A Twin Peaks Experience

Binge-watch (v.t.) the practice of watching television for longer time spans than usual; often described as watching between 2-6 episodes of the same show in one sitting. E.g. “I am going to binge-watch my favorite comedy all night.”

I am Netflix’s most eager hostage. In my Stockholm Syndrome attachment to the automatic playback feature, I have managed to “accidentally” watch the entire series of Parks & Recreation twice in the past four months. In a single night, I watched seven episodes of Elementary simply because I could. Two nights ago, I watched four episodes of Father Ted before going to bed, and two again the next morning.

(I can stop anytime.)

I am currently in the unfortunate position of being held firmly in the grasp of David Lynch’s Twin Peaks. The episodes are long. The dialogue makes no sense. Half the characters make me cringe. The music is grating. Yet, having only begun the series anew three days ago, I am already well into the second season. (Thank god there are only two seasons.) Already, I can feel my mind changing, flitting about between what is real and what is Netflix. Already, I can feel the side-effects of this fateful, late-night decision…

Upon waking up this morning, I found myself followed by an imaginary and intensely sensual jazz soundtrack. Every experience stands out against this background music, even when it doesn’t make sense that I should be hearing jazz. Brushing my teeth, walking past a fountain, putting on and taking off socks. My mind generates jazz at every moment, and it’s all I can do to pursue what, I hope, outwardly appears to others as the continuance of a normal life.


I’ve found myself staring. Not ponderously. Not meaningfully. I’ve found myself staring, for no reason except for that’s what they do in the show. They stare with open mouths (or closed mouths). They stare with eyes as big as saucers as that haunting jazz pushes on in the background. Sometimes they sway. Sometimes they lean backward (or forward). One time they started barking.

(I haven’t started barking.)


I’ve found myself terribly offended anytime Audrey Horne and Special Agent Dale Cooper are not on screen together. It is a crime against nature that two such beautiful people were cast with no hope of locking lips. Even watching different shows, I think of those perfect arching eyebrows, those softly curving lips and hips, and I’m offended that they are not onscreen.


I really want to smoke a cigarette. That is to say, I want to be the sort of person that would smoke a cigarette, hold it loosely between my fingers while I stare vacantly (yet deliberately) at objects that mean nothing. I want to stand alone in the middle of the room with a cigarette and gently sway back and forth as I drown in jazz, and I want that to be normal.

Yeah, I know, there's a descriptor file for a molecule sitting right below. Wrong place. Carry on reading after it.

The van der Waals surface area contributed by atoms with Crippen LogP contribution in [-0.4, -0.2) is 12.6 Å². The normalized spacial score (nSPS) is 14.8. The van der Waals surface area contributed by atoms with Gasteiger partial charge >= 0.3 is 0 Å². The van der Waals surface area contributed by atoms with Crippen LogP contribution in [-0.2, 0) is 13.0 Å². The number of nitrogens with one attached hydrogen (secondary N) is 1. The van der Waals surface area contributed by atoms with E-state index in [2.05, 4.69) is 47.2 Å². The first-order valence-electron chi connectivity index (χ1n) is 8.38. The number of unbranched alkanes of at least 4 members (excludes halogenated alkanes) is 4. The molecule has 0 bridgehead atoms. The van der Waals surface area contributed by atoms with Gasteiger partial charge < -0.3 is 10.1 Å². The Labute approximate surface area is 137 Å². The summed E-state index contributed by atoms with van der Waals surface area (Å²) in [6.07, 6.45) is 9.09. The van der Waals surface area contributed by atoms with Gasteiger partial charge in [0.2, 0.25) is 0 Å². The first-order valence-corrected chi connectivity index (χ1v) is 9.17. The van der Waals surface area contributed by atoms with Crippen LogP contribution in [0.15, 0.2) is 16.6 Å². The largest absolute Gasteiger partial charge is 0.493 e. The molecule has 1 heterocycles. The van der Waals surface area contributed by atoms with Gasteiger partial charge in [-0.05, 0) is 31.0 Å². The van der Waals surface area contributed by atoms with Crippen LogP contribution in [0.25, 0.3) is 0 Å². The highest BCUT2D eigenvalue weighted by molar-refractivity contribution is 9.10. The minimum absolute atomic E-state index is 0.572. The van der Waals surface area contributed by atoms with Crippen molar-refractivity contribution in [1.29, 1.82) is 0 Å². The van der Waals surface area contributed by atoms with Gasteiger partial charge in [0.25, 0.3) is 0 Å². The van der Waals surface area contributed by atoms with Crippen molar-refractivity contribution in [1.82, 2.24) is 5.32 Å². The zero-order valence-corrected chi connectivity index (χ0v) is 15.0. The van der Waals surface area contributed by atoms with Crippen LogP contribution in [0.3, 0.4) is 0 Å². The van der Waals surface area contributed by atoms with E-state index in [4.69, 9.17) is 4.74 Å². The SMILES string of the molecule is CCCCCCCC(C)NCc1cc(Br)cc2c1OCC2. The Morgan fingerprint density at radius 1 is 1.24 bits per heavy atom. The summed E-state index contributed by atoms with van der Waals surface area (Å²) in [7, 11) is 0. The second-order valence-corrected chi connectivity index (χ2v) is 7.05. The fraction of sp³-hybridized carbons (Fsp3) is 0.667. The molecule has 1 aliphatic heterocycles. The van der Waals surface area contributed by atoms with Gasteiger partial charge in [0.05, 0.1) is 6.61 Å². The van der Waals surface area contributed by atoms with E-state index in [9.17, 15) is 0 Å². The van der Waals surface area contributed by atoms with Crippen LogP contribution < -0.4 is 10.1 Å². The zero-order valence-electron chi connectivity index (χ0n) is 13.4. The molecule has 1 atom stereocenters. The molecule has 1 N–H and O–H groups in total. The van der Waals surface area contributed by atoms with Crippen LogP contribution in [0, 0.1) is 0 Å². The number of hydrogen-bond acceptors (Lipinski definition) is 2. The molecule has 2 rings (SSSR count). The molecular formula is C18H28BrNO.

I like my coffee black as midnight on a moonless night. (I have always liked my coffee this way, but it would be a horrible offense to not use this image.)


I want to say cool, beatnicky things about owls and giants and mysterious one-armed men. And, what’s more, I want those things to mean something. Like, I want to dance sideways into a room and announce, “My toes sleep soundly when the fly smiles.” I want to say that, and I want an attractive man to be in the room. He will be wearing a three-piece suit, just because. I want him to stand up, walk towards me, take my slim shoulders in his hands. His fingers will curl tightly and press into my skin, and his eyes will be ablaze with wonder. “Your toes!” he will exclaim, his voice wavering. He will look down and stare intently before grabbing my hand and pulling me out of the room. “The fly!” We will run together to a destination, and together we will stare some more. There–just there!–will be the answer to everything.


Now, it would seem by these side-effects of binge-watching Twin Peaks that this show has a pretty good hold on my life, but I can stop anytime. (I can stop anytime.) With the completion of the thirtieth episode sometime in the next two weeks, things will go back to normal. The jazz will fade, the coffee will lose its taste, the staring will taper, and the lust for meaning will dissolve. The owls will be exactly what they seem, and I will restart Parks and Recreation……….. 

But, for now, my toes sleep soundly when the fly smiles.

(this is from clueless)


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